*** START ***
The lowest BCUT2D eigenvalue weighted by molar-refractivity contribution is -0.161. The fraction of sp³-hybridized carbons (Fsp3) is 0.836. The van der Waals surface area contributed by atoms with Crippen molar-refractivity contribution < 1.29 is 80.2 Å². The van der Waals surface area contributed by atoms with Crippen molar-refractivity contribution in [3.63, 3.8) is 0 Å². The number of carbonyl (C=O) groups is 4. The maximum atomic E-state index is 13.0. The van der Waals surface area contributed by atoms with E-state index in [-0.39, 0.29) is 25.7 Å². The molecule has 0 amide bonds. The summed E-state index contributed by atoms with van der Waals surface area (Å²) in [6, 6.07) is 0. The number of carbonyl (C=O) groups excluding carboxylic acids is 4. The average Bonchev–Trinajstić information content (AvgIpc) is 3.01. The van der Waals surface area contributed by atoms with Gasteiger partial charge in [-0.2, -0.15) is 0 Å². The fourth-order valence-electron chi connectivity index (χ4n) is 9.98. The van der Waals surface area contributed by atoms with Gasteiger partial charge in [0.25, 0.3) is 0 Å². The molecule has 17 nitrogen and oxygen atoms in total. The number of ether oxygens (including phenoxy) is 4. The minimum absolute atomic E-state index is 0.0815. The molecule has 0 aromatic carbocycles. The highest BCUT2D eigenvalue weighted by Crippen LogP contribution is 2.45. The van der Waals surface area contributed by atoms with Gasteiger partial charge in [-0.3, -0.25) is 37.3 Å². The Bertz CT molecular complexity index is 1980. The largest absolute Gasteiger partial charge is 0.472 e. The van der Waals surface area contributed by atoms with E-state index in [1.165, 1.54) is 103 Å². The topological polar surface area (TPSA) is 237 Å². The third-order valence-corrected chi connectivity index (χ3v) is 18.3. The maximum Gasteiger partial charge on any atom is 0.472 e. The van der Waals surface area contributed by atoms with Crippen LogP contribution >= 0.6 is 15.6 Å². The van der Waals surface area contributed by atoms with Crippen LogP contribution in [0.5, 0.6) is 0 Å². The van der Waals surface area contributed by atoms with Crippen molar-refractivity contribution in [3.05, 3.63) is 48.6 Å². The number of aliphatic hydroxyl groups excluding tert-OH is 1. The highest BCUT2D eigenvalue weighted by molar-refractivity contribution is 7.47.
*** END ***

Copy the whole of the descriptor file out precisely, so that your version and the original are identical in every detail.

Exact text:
The lowest BCUT2D eigenvalue weighted by molar-refractivity contribution is -0.161. The fraction of sp³-hybridized carbons (Fsp3) is 0.836. The van der Waals surface area contributed by atoms with Crippen molar-refractivity contribution < 1.29 is 80.2 Å². The van der Waals surface area contributed by atoms with Crippen molar-refractivity contribution in [3.63, 3.8) is 0 Å². The number of carbonyl (C=O) groups is 4. The maximum atomic E-state index is 13.0. The van der Waals surface area contributed by atoms with E-state index in [-0.39, 0.29) is 25.7 Å². The molecule has 0 amide bonds. The summed E-state index contributed by atoms with van der Waals surface area (Å²) in [6, 6.07) is 0. The number of carbonyl (C=O) groups excluding carboxylic acids is 4. The average Bonchev–Trinajstić information content (AvgIpc) is 3.01. The van der Waals surface area contributed by atoms with Gasteiger partial charge in [-0.2, -0.15) is 0 Å². The fourth-order valence-electron chi connectivity index (χ4n) is 9.98. The van der Waals surface area contributed by atoms with Gasteiger partial charge in [0.25, 0.3) is 0 Å². The molecule has 17 nitrogen and oxygen atoms in total. The number of ether oxygens (including phenoxy) is 4. The minimum absolute atomic E-state index is 0.0815. The molecule has 0 aromatic carbocycles. The highest BCUT2D eigenvalue weighted by Crippen LogP contribution is 2.45. The van der Waals surface area contributed by atoms with Gasteiger partial charge in [-0.3, -0.25) is 37.3 Å². The Bertz CT molecular complexity index is 1980. The largest absolute Gasteiger partial charge is 0.472 e. The van der Waals surface area contributed by atoms with E-state index in [1.165, 1.54) is 103 Å². The topological polar surface area (TPSA) is 237 Å². The third-order valence-corrected chi connectivity index (χ3v) is 18.3. The maximum Gasteiger partial charge on any atom is 0.472 e. The van der Waals surface area contributed by atoms with Crippen LogP contribution >= 0.6 is 15.6 Å². The van der Waals surface area contributed by atoms with Crippen LogP contribution in [0.5, 0.6) is 0 Å². The van der Waals surface area contributed by atoms with Crippen molar-refractivity contribution in [3.05, 3.63) is 48.6 Å². The number of aliphatic hydroxyl groups excluding tert-OH is 1. The highest BCUT2D eigenvalue weighted by molar-refractivity contribution is 7.47.